It’s not rare that we sit scratching our heads at obvious contradictions expressed by investment markets. But that generally is not because obviously opposing opinions are surprising. After all, any individual trade requires that the buyer and seller have opposite opinions on whether to hold a particular security. That’s not a paradox…it’s a market. But current circumstances present a few differences of opinion well worth a review:
- While the Federal Reserve continues to believe that it will maintain interest rates “higher for longer” in light of falling, but still persistent inflation, bond markets expect the Fed to begin cutting rates as early as this summer
- Sentiment indexes suggest U.S. consumers are as pessimistic as they’ve been since early 2022, and yet consumer spending remains relatively robust
- The Fed may have to be wrong in its expectations, unemployment may need to surge and consumers likely will need to have zipped up their wallets if the bond market’s belief that a recession is in store is to come true
- A long-term-oriented investor can be braced for the near term, yet optimistic for the future and find no contradiction in those views
This morning, the Federal Reserve Board announced another hike in its target for overnight lending, resulting in a range of 5.00% to 5.25%. As suggested by the Board members’ individual expectations, this may prove the final hike of this cycle. Investors seem to agree. Where the Board and investors differ is when the cuts will begin. As we show in Figure 1, investors believe the target rate will be substantially lower by the end of this year, while most Board members believe we won’t see cuts until next year. Investors are even more aggressive in their expectations for cuts through year-end 2024. The two buckets of expectations meet only in 2025, when the fed funds rate is expected to begin approaching the Fed’s longer-term target of 2.5%. Arguably driving these gaps are differing estimations as to the effectiveness of monetary policy in fighting inflation: the Fed continues to believe that its efforts to tame inflation will prove successful without seeing great detriment to macroeconomic momentum; investors seem to think a recession is soon in store.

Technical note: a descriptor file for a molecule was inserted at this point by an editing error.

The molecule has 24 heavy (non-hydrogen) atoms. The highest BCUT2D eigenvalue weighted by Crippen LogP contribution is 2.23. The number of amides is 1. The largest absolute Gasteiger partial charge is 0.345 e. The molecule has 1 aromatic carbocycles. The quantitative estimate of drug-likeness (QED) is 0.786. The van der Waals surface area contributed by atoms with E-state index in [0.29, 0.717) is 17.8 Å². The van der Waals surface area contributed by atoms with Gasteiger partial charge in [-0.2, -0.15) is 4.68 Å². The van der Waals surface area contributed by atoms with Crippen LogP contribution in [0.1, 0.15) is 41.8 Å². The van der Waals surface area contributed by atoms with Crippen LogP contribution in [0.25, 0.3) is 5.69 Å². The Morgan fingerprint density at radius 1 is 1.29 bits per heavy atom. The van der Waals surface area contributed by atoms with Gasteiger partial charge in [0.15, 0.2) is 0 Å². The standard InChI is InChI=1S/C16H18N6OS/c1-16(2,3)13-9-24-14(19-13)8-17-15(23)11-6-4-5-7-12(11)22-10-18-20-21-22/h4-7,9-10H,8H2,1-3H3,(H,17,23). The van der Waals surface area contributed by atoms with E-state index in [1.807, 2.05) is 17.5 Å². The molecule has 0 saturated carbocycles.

The Federal Reserve releases its expectations only quarterly, the last being provided on 03.22.2023. We won’t see a revised set of projections until next month. But market expectations are real time. The fact that macroeconomic data have evolved since the dots were released can explain some manner of the observed gap.
But the mismatch likely includes a component related to Federal Reserve signaling. A good portion of the power of monetary policy comes from guidance provided by Board members. Like most things in finance and investment, what’s done is done; what’s matterful is what will happen next. The Federal Reserve is telling us that it remains committed to taming inflation, to some extent regardless the near-term effects on the broader economy, including employment. The Fed’s insistence has helped keep a lid on market expectations for inflation. And those expectations suggest, again, that investors believe that the Fed will succeed in taming inflation, just not without a recession.
Speaking of signaling, consumers continue to express fear and doubt about the economy, with sentiment only modestly above lows set last year. But those data are showing improvements, nonetheless. Addressing April data from the survey, Univ. of Michigan’s Surveys of Consumers Director Joanne Hsu noted, “Consumer sentiment was little changed this month, inching up less than two index points from March. Buying conditions for durables improved 11% primarily on the basis of easing perceptions of unaffordability. Despite the increasingly negative news on business conditions heard by consumers, their short- and long-run economic outlook improved modestly from last month. These improvements were balanced by worsening assessments of personal finances due to higher expenses, reflecting the ongoing pain stemming from continued high prices.”